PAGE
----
Enamel wear happens slowly and almost imperceptibly. Yet its consequences are too serious to ignore. Despite tooth enamel being the toughest substance in your body, it can rapidly disappear thanks to a few of your favorite foods.
Some common contributors to worn enamel include:
Here’s what to look for if you think your enamel might be in danger.
Darkening teeth are often a sign of staining. But a distinct yellow hue can indicate that the enamel has thinned out to reveal more of the dark dentin. You may notice isolated yellow spots in areas exposed to the heaviest wear.
As you lose enamel, your teeth lose the insulating layer that protects the nerve chamber. Teeth usually become sensitive after losing some enamel.
Flattened Chewing Surfaces
Teeth typically have a variety of bumps and ridges. But if they take on a squared-off look, that means they’re grinding too much against their opposing neighbors.
As enamel thins out, the chewing edges of your front teeth may start to look a little clear or bluish. This enamel is very brittle.
Also known as areas of decalcification, white spots are very prone to developing decay since the enamel has lost so much strength there. These chalky patches are not reversible and actually need extra protection against cavities.
Fortunately, there are various treatment options for treating teeth damaged by tooth enamel erosion including bonding, porcelain veneers and crowns.
Plan a smile consultation with your local dentist to find out what you should do to prevent further loss of tooth enamel and to repair teeth with eroded tooth enamel.
Posted on behalf of:
Atlantic Dental Partners
729 Centre St
Jamaica Plain, MA 02130
Did you know that your enamel comes under attack on a daily basis?
Your teeth suffer the effects of acid from a variety of sources. Enamel is the hard outermost layer on each tooth. It’s actually the hardest substance in your body. Even so, it’s prone to wear from exposure to acids.
Acids In Your Diet
The most common cause of acid erosion in tooth enamel is simply putting too much acid in your mouth.
Some of your favorite foods could be sources of regular acid exposure for you:
Acids In Your Body
Do you suffer from gastro-reflux or another medical condition that causes frequent vomiting?
These issues expose your teeth to acids that should normally stay in your stomach. It’s very common for people with digestive issues to have teeth that are sensitive and look yellow because of enamel loss.
Acids In Your Mouth
Besides acids from your digestive tract, your mouth also gets exposed to acid from the bacteria that live in there. We all carry the germs that cause cavities. These bacteria secrete an acidic waste-product that triggers the start of cavities.
This is why it’s so important to floss and brush daily! Good oral hygiene disrupts the bacterial activity.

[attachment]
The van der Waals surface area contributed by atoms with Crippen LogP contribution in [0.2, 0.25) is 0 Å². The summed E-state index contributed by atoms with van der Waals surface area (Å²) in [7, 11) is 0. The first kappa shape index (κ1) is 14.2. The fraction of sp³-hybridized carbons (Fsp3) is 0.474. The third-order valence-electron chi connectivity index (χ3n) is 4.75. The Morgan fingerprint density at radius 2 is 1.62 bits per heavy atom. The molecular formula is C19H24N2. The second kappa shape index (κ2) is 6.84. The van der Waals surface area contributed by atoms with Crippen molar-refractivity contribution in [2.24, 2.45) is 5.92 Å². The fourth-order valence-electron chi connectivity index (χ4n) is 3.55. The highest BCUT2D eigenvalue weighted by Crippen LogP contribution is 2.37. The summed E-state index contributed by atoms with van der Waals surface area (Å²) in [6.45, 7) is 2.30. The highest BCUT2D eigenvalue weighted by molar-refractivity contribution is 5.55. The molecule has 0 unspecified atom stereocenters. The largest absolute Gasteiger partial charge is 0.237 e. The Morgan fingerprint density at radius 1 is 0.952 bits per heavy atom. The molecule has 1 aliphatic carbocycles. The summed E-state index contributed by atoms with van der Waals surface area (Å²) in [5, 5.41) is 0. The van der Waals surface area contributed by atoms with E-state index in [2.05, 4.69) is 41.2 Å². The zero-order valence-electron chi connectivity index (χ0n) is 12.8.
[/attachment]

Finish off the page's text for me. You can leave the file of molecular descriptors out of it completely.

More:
How Do You Repair Acid Erosion?
Once the enamel is gone, it won’t grow back. What you can do is strengthen your teeth with fluoride to avoid cavities, sensitivity, and further erosion.
Remineralizing toothpastes may also help.
Depending on the location and extent of the damage, your dentist may recommend dental bonding, crowns, or porcelain veneers. Talk with your dentist to find out which restorative therapy is best for your smile.
Posted on behalf of:
Preston Sherry Dental Associates
6134 Sherry Ln
Dallas, TX 75225
Have you ever been surprised during your dental exam, when your dentist or someone else asked if you had acid reflux disease? A lot of people don’t know it, but unmanaged or severe acid reflux can cause irreversible damage to your teeth.
There are very unique symptoms that are present in the mouth when a dental patient has GERD. Typically there will be shallow depressions just on the cusp tips of the molars (back teeth.) The depressions are caused by acidic erosion.
Acid erosion occurs as a result of stomach acids being sent back up into the mouth caused by GERD. If reflux is not present, these acids never make their way back up to the mouth. Unmanaged acid reflux can cause erosion of the enamel throughout the mouth. This causes teeth to be darker yellow, thinner, and washed out.
What can your dentist do to help delay or repair damage to your teeth as a result of acid reflux?
More frequent use of fluoride is important. Fluoride varnish and prescription strength gel can strengthen tooth enamel that is susceptible to erosion and tooth decay.
In areas of severe enamel erosion, full coverage crowns can cover the complete tooth so that no more damage can take place. Crowns are useful for preserving teeth that are no longer structurally able to withstand normal use.
Regular x-rays allow your dentist to check between your teeth (an area not visible during a clinical examination.) This can pinpoint possible problem areas before they become too severe.
Your dentist will always try to help prevent problems or treat them when they’re as small as possible. If you have active reflux disease, it’s important to see your dentist at least every 6 months.
Posted on behalf of Find Local Dentists
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